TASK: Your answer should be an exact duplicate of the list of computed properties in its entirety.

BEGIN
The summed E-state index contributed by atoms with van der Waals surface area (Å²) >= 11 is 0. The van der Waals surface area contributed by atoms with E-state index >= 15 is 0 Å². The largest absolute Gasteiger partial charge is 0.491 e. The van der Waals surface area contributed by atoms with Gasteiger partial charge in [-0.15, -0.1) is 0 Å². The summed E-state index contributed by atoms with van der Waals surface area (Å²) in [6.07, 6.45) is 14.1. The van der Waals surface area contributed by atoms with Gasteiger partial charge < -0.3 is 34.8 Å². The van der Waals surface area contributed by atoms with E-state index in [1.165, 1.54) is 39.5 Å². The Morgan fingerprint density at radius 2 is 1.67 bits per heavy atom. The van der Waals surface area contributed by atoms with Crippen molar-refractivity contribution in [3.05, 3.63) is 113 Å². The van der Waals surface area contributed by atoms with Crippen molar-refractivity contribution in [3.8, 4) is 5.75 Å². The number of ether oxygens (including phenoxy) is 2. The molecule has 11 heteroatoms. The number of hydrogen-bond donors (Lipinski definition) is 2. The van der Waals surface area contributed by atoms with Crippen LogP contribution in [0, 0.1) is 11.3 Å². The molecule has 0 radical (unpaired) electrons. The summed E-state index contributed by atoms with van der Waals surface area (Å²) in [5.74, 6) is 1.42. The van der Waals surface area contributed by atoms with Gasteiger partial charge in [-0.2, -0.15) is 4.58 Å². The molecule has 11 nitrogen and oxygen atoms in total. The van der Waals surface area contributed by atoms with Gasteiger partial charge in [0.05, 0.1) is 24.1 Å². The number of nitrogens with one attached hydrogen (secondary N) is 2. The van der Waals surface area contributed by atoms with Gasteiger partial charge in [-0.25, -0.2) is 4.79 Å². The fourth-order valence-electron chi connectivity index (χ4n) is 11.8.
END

The summed E-state index contributed by atoms with van der Waals surface area (Å²) >= 11 is 0. The van der Waals surface area contributed by atoms with E-state index >= 15 is 0 Å². The largest absolute Gasteiger partial charge is 0.491 e. The van der Waals surface area contributed by atoms with Gasteiger partial charge in [-0.15, -0.1) is 0 Å². The summed E-state index contributed by atoms with van der Waals surface area (Å²) in [6.07, 6.45) is 14.1. The van der Waals surface area contributed by atoms with Gasteiger partial charge < -0.3 is 34.8 Å². The van der Waals surface area contributed by atoms with E-state index in [1.165, 1.54) is 39.5 Å². The Morgan fingerprint density at radius 2 is 1.67 bits per heavy atom. The van der Waals surface area contributed by atoms with Crippen molar-refractivity contribution in [3.05, 3.63) is 113 Å². The van der Waals surface area contributed by atoms with Crippen molar-refractivity contribution in [3.8, 4) is 5.75 Å². The number of ether oxygens (including phenoxy) is 2. The molecule has 11 heteroatoms. The number of hydrogen-bond donors (Lipinski definition) is 2. The van der Waals surface area contributed by atoms with Crippen LogP contribution in [0, 0.1) is 11.3 Å². The molecule has 0 radical (unpaired) electrons. The summed E-state index contributed by atoms with van der Waals surface area (Å²) in [5.74, 6) is 1.42. The van der Waals surface area contributed by atoms with Gasteiger partial charge in [-0.2, -0.15) is 4.58 Å². The molecule has 11 nitrogen and oxygen atoms in total. The van der Waals surface area contributed by atoms with Gasteiger partial charge in [0.05, 0.1) is 24.1 Å². The number of nitrogens with one attached hydrogen (secondary N) is 2. The van der Waals surface area contributed by atoms with Gasteiger partial charge in [-0.25, -0.2) is 4.79 Å². The fourth-order valence-electron chi connectivity index (χ4n) is 11.8.